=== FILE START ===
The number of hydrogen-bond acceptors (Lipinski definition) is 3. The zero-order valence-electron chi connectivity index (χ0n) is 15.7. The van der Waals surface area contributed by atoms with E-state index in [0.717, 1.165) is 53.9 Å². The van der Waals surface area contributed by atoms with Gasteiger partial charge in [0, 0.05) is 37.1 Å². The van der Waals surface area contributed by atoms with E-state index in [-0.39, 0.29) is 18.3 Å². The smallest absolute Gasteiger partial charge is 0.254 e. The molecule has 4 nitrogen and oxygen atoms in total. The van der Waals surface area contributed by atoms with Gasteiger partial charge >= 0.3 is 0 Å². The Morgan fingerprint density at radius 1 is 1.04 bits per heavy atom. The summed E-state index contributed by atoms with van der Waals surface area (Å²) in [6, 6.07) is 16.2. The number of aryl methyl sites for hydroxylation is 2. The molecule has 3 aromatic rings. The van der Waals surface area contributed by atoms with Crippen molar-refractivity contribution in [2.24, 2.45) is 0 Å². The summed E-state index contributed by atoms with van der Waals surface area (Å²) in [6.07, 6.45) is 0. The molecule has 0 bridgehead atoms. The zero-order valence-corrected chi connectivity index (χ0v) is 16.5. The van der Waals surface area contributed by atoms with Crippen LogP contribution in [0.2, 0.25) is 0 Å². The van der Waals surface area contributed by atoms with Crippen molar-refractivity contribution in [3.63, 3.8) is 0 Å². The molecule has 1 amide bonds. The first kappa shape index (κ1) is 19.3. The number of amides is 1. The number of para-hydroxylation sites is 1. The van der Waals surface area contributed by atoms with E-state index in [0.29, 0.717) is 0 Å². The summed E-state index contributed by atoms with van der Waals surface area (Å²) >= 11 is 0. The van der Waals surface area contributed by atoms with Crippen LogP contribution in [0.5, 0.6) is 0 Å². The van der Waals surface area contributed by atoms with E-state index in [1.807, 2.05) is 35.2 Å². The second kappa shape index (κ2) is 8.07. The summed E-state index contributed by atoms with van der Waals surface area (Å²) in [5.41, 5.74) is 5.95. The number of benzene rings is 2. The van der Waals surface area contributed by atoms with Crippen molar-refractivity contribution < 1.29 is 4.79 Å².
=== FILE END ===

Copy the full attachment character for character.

The number of hydrogen-bond acceptors (Lipinski definition) is 3. The zero-order valence-electron chi connectivity index (χ0n) is 15.7. The van der Waals surface area contributed by atoms with E-state index in [0.717, 1.165) is 53.9 Å². The van der Waals surface area contributed by atoms with Gasteiger partial charge in [0, 0.05) is 37.1 Å². The van der Waals surface area contributed by atoms with E-state index in [-0.39, 0.29) is 18.3 Å². The smallest absolute Gasteiger partial charge is 0.254 e. The molecule has 4 nitrogen and oxygen atoms in total. The van der Waals surface area contributed by atoms with Gasteiger partial charge >= 0.3 is 0 Å². The Morgan fingerprint density at radius 1 is 1.04 bits per heavy atom. The summed E-state index contributed by atoms with van der Waals surface area (Å²) in [6, 6.07) is 16.2. The number of aryl methyl sites for hydroxylation is 2. The molecule has 3 aromatic rings. The van der Waals surface area contributed by atoms with Crippen molar-refractivity contribution in [2.24, 2.45) is 0 Å². The summed E-state index contributed by atoms with van der Waals surface area (Å²) in [6.07, 6.45) is 0. The molecule has 0 bridgehead atoms. The zero-order valence-corrected chi connectivity index (χ0v) is 16.5. The van der Waals surface area contributed by atoms with Crippen LogP contribution in [0.2, 0.25) is 0 Å². The van der Waals surface area contributed by atoms with Crippen molar-refractivity contribution in [3.63, 3.8) is 0 Å². The molecule has 1 amide bonds. The first kappa shape index (κ1) is 19.3. The number of amides is 1. The number of para-hydroxylation sites is 1. The van der Waals surface area contributed by atoms with E-state index in [0.29, 0.717) is 0 Å². The summed E-state index contributed by atoms with van der Waals surface area (Å²) >= 11 is 0. The van der Waals surface area contributed by atoms with Crippen LogP contribution in [0.5, 0.6) is 0 Å². The van der Waals surface area contributed by atoms with E-state index in [1.807, 2.05) is 35.2 Å². The second kappa shape index (κ2) is 8.07. The summed E-state index contributed by atoms with van der Waals surface area (Å²) in [5.41, 5.74) is 5.95. The number of benzene rings is 2. The van der Waals surface area contributed by atoms with Crippen molar-refractivity contribution < 1.29 is 4.79 Å².